The Warriors averted leaving a giant lump of coal in their fans’ stockings with a comfortable 94-83 boxing day victory over the Utah Jazz. That win, on the road, stopped a growing panic caused by two ugly losses: an ugly no-show against the Kings, and a 4th quarter collapse against the hated Lakers.
Those losses played right into the entirely reasonable fears surrounding this team. The team, having now lost twice to both the Kings and the Magic, has a bad habit of not delivering against some of the weaker teams on the schedule. With the western conference looking like a dogfight, the team simply can’t afford to throw wins away.
The Lakers loss, on the other hand, was troubling in a completely different way. The team gave up 34 points in the fourth quarter, squandering a 13-point lead on the way toward losing the game in overtime. As we’ve seen far too often in the fourth quarter, the team gave up crucial offensive rebounds and turned the ball over too much. The defense wilted when the pressure was on.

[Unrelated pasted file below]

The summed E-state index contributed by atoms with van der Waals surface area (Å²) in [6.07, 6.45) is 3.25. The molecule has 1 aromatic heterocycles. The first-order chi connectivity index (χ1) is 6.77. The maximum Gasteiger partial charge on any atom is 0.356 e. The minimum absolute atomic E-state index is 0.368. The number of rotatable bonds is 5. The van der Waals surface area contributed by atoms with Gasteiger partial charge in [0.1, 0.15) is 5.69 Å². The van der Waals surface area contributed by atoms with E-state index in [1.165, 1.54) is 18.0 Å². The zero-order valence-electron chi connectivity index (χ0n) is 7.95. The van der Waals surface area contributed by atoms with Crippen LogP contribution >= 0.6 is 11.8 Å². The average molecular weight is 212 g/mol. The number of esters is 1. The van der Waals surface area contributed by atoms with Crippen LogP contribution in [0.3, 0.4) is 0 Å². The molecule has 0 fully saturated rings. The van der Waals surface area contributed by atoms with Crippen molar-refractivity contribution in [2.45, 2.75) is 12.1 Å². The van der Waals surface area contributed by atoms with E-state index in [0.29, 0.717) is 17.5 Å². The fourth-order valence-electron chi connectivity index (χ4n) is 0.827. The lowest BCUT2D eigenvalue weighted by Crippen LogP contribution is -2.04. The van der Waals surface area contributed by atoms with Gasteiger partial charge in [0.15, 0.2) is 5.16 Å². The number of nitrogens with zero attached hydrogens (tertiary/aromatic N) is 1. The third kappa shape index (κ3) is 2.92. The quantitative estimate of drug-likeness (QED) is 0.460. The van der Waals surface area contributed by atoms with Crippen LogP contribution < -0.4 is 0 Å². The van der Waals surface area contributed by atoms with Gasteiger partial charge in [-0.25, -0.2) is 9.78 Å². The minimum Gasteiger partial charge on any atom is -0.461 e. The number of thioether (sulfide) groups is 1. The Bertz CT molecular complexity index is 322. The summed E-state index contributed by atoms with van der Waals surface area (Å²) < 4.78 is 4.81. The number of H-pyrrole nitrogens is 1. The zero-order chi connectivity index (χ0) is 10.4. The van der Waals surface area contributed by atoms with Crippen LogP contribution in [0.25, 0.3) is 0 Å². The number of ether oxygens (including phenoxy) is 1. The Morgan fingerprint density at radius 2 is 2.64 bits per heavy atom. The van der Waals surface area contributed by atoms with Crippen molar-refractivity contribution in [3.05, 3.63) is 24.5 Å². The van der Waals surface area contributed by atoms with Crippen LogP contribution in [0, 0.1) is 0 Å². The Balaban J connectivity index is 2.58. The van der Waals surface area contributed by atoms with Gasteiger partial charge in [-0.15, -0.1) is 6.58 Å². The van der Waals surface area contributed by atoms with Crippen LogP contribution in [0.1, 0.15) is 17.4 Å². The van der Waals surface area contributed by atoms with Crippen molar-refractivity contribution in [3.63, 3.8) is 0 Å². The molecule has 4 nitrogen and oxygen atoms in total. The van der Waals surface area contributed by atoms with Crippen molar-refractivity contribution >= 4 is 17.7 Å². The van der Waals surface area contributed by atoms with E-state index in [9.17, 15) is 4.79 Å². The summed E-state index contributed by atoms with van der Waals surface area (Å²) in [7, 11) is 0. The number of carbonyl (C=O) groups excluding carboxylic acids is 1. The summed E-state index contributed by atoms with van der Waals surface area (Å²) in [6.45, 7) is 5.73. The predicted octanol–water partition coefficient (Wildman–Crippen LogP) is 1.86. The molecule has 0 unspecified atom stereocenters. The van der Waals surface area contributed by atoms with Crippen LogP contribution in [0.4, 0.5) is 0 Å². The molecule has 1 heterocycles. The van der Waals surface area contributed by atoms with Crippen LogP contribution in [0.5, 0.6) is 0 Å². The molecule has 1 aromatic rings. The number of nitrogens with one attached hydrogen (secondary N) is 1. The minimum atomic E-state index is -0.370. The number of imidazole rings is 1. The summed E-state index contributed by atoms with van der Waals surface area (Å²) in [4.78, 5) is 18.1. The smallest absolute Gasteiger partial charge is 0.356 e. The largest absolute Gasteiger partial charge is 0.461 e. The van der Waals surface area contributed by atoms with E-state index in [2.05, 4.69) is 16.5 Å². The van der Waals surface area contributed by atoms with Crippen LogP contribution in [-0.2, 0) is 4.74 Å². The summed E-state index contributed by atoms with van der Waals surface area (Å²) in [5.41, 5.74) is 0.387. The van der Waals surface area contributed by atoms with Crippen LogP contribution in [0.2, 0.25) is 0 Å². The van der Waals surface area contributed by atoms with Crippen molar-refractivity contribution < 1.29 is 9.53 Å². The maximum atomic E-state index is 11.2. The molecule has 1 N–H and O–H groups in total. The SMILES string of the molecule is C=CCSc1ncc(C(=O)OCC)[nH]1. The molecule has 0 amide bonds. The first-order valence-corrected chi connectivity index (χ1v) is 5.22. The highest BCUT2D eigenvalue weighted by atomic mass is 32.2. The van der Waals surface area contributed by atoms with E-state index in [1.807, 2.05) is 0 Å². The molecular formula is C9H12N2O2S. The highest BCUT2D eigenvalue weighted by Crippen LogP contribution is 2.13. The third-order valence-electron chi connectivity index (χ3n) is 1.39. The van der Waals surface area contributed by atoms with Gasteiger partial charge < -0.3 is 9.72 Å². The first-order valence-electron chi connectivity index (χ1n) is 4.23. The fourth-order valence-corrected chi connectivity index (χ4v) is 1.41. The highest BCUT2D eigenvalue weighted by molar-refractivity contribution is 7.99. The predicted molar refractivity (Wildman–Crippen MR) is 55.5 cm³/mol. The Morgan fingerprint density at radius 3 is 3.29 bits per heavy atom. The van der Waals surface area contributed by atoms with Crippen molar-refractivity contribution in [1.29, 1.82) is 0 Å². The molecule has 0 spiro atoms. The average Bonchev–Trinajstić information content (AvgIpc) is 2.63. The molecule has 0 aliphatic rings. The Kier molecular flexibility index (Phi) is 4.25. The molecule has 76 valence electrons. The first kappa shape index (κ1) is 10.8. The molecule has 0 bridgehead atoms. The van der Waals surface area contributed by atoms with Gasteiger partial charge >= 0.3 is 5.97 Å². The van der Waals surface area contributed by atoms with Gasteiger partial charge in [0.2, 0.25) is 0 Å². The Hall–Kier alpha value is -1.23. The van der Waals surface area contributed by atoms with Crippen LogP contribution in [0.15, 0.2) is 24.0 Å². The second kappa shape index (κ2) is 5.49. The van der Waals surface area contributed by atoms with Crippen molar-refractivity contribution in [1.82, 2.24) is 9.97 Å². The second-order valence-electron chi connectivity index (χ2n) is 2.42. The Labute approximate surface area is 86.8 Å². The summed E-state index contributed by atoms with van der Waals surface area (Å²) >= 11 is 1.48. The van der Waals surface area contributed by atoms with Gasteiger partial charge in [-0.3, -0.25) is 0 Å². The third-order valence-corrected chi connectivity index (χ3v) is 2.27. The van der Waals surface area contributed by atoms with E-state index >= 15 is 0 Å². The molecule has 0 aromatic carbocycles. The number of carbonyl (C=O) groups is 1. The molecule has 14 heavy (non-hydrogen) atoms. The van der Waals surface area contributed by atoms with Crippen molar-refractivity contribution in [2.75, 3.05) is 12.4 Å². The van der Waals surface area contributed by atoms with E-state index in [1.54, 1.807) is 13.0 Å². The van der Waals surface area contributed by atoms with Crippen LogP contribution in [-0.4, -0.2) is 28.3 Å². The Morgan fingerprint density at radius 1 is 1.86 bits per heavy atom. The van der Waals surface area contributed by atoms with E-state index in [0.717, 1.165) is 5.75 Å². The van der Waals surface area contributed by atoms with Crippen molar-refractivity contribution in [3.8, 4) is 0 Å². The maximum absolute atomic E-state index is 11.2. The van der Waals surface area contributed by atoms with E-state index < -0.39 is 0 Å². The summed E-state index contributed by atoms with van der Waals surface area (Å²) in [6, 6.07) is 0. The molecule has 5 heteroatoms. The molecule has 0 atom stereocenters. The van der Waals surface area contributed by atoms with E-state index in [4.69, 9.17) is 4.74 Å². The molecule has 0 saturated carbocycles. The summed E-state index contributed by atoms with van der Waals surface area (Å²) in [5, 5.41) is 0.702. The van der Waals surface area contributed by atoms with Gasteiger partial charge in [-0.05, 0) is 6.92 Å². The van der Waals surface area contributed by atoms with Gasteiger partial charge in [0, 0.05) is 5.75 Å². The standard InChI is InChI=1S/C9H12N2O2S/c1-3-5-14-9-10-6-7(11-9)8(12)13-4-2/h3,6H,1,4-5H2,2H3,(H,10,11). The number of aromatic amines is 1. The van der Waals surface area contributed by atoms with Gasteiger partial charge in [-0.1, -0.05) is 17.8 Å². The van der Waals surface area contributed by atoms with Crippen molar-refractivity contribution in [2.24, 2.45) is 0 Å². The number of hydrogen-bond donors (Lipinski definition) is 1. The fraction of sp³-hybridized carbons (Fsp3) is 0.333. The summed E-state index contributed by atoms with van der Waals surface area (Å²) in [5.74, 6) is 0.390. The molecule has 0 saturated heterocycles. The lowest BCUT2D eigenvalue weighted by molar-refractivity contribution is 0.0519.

Often this year, the Warriors have found ways to pull out those games, but the law of averages always catches up to you. If you let your opponents sneak back into games, they’ll start winning them.
So the victory in Utah was a much-needed salve. Not only did the Warriors avoid a 4th-quarter collapse (finding a way to get rare minutes for D-league yo-yos Kent Bazemore and Jeremy Tyler) but they secured a win against one of the teams it’s most important for the Warriors to beat. They showed toughness and shut down comeback runs with strong defense and rebounding.
One of the things that gives fans of this team hope as the season wears on is that we’re winning without it ever really feeling like the team is firing on all cylinders. Yes, Stephen Curry and David Lee are having career years, clearly worthy of all-star selections.
But Klay Thompson has struggled, still getting caught in no-mans land when he tries to extend his game beyond shooting off screens. Harrison Barnes, who’s trajectory seemed to be leaping upwards in October and November, has regressed badly. Jarrett Jack and Carl Landry alternate big games with poor ones, and Draymond Green is shooting under .300.
So Warrior fans are torn. Is this a team that, when firing on all cylinders, can go toe-to-toe with Memphis, San Antonio, and Oklahoma City? Or is it smoke and mirrors, lucky breaks, and catching teams at the right time - likely to crack the moment they go up against the real contenders?
We’re going to have to wait and see.